It's become a problem. I didn't realize how much of one until I decided to take a day off.
The Universe was talking to me about it - through blogs and magazine articles and people walking by me on the street. Everyone was sharing their experiences of cutting the cord - for a day or a weekend or even a week on vacation.
Some of them were doing the real deal - shutting everything off. Cozying up with a book.
During passover, I kept my computer and my phone close while Navah's family soaked up the feeling of the day of rest. I would run into the other room to search, check on things, figure out if anything had changed since I'd been there an hour before.
But by this weekend, I was ready. Sort of. I had decided Saturday was the day - no internet. And that meant no internet on the phone either - no instagram, no tweeting.
I was surprised - and a little embarrassed - by how nervous I was. Friday evening, I was frantically emailing, trying to make sure I didn't skip something important. I was anxious as I fell asleep. What if I needed to look something up tomorrow? What if someone emailed and I didn't respond? What if I had forgotten something?
I thought about scrapping the whole plan. Maybe this wasn't the right day for it. Maybe I hadn't prepared enough. But I realized that the fact that I was feeling like I was meant that it was the perfect - the necessary - time for it. I really needed to take a step back.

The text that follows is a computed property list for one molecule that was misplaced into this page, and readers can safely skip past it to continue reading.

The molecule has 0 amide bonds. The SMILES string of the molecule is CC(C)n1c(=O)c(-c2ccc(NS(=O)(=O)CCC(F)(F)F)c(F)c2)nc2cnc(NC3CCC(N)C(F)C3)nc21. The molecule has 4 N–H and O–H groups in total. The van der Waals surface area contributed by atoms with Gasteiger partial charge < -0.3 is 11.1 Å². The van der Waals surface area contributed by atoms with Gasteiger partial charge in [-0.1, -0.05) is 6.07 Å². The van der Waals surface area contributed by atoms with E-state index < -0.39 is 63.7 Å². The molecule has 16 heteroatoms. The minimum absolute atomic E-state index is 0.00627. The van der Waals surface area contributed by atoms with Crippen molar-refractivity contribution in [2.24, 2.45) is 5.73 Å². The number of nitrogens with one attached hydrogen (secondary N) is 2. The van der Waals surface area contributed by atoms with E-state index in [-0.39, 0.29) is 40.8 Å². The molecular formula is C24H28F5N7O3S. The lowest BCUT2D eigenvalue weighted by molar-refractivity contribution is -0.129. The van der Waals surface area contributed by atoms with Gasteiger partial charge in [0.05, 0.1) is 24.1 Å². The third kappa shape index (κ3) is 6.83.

And I did. I woke up Saturday morning, and I didn't check my email.
I made biscuits from a recipe in a cookbook.
I watched an episode of Downton Abbey with Navah, and we cried our eyes out. We raked and weeded the front yard and delighted in the gorgeous sky and the flip-flop weather. Then the three of us (Navah, Jammer, and I) went for a run. I showered and put some fun stuff in my hair that made in soft and wavy.
We met with a wedding photographer.
I made dinner, and when I couldn't figure out exactly what kind of dressing I wanted to make for the citrus slaw salad, I headed back to my shelf of cookbooks, thumbed through the pages, and found something delicious.
When we sat down to watch a movie at the end of the day, I started to pull one of my crafts up onto the couch with me to keep my hands busy. And then I didn't, thinking I'd just watch for a few minutes before I started to multitask my pleasure. A few minutes turned into a whole movie of cuddling on the couch with nothing to divide my attention.
And then I read in bed and fell asleep.
When I woke up the next morning, I checked my email. Nothing important had happened while I was away from it. Except that I had one of the most joyful, alive days I've had in a long, long time.
I won't pretend that I didn't think about the internet. I did. A lot. I wanted to look 10,000 things up. I wanted to check my email and blogs and download pictures and scroll through Pinterest. But every time I had those thoughts, I just redirected. I focused on what I was doing in that moment. And it worked. It was an incredible lesson.
One that I might just start practicing every week.